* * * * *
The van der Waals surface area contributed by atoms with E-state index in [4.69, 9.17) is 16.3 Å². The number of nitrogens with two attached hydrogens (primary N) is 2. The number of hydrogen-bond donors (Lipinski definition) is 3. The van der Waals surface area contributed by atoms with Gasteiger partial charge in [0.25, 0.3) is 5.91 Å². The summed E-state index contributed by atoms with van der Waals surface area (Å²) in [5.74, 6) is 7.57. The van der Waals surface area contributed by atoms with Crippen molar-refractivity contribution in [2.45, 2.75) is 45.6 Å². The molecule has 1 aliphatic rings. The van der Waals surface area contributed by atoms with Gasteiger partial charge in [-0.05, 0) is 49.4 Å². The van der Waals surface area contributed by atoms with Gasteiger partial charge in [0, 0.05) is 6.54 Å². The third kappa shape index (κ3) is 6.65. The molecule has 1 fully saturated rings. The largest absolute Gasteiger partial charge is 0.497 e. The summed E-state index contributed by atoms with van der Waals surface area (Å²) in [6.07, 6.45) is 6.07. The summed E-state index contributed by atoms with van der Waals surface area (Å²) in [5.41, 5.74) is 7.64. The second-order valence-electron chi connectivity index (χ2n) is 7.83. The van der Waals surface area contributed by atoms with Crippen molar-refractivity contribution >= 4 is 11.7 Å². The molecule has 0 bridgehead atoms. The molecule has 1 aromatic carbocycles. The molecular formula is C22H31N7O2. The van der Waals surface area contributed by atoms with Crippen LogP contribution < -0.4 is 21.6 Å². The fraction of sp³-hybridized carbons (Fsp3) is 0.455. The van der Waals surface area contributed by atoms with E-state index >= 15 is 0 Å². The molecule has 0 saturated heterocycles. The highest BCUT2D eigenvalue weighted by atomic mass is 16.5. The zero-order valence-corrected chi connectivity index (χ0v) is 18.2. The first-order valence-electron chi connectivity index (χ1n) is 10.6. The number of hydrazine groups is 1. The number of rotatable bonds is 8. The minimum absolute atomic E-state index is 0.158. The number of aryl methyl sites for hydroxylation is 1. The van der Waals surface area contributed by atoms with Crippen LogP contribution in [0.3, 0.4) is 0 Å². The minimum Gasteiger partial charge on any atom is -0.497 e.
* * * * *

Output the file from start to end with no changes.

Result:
The van der Waals surface area contributed by atoms with E-state index in [4.69, 9.17) is 16.3 Å². The number of nitrogens with two attached hydrogens (primary N) is 2. The number of hydrogen-bond donors (Lipinski definition) is 3. The van der Waals surface area contributed by atoms with Gasteiger partial charge in [0.25, 0.3) is 5.91 Å². The summed E-state index contributed by atoms with van der Waals surface area (Å²) in [5.74, 6) is 7.57. The van der Waals surface area contributed by atoms with Crippen molar-refractivity contribution in [2.45, 2.75) is 45.6 Å². The molecule has 1 aliphatic rings. The van der Waals surface area contributed by atoms with Gasteiger partial charge in [-0.05, 0) is 49.4 Å². The van der Waals surface area contributed by atoms with Gasteiger partial charge in [0, 0.05) is 6.54 Å². The third kappa shape index (κ3) is 6.65. The molecule has 1 fully saturated rings. The largest absolute Gasteiger partial charge is 0.497 e. The summed E-state index contributed by atoms with van der Waals surface area (Å²) in [6.07, 6.45) is 6.07. The summed E-state index contributed by atoms with van der Waals surface area (Å²) in [5.41, 5.74) is 7.64. The second-order valence-electron chi connectivity index (χ2n) is 7.83. The van der Waals surface area contributed by atoms with Crippen molar-refractivity contribution >= 4 is 11.7 Å². The molecule has 0 bridgehead atoms. The molecule has 1 aromatic carbocycles. The molecular formula is C22H31N7O2. The van der Waals surface area contributed by atoms with Crippen LogP contribution < -0.4 is 21.6 Å². The fraction of sp³-hybridized carbons (Fsp3) is 0.455. The van der Waals surface area contributed by atoms with E-state index >= 15 is 0 Å². The molecule has 0 saturated heterocycles. The highest BCUT2D eigenvalue weighted by atomic mass is 16.5. The zero-order valence-corrected chi connectivity index (χ0v) is 18.2. The first-order valence-electron chi connectivity index (χ1n) is 10.6. The number of hydrazine groups is 1. The number of rotatable bonds is 8. The minimum absolute atomic E-state index is 0.158. The number of aryl methyl sites for hydroxylation is 1. The van der Waals surface area contributed by atoms with Crippen LogP contribution in [0.3, 0.4) is 0 Å². The minimum Gasteiger partial charge on any atom is -0.497 e.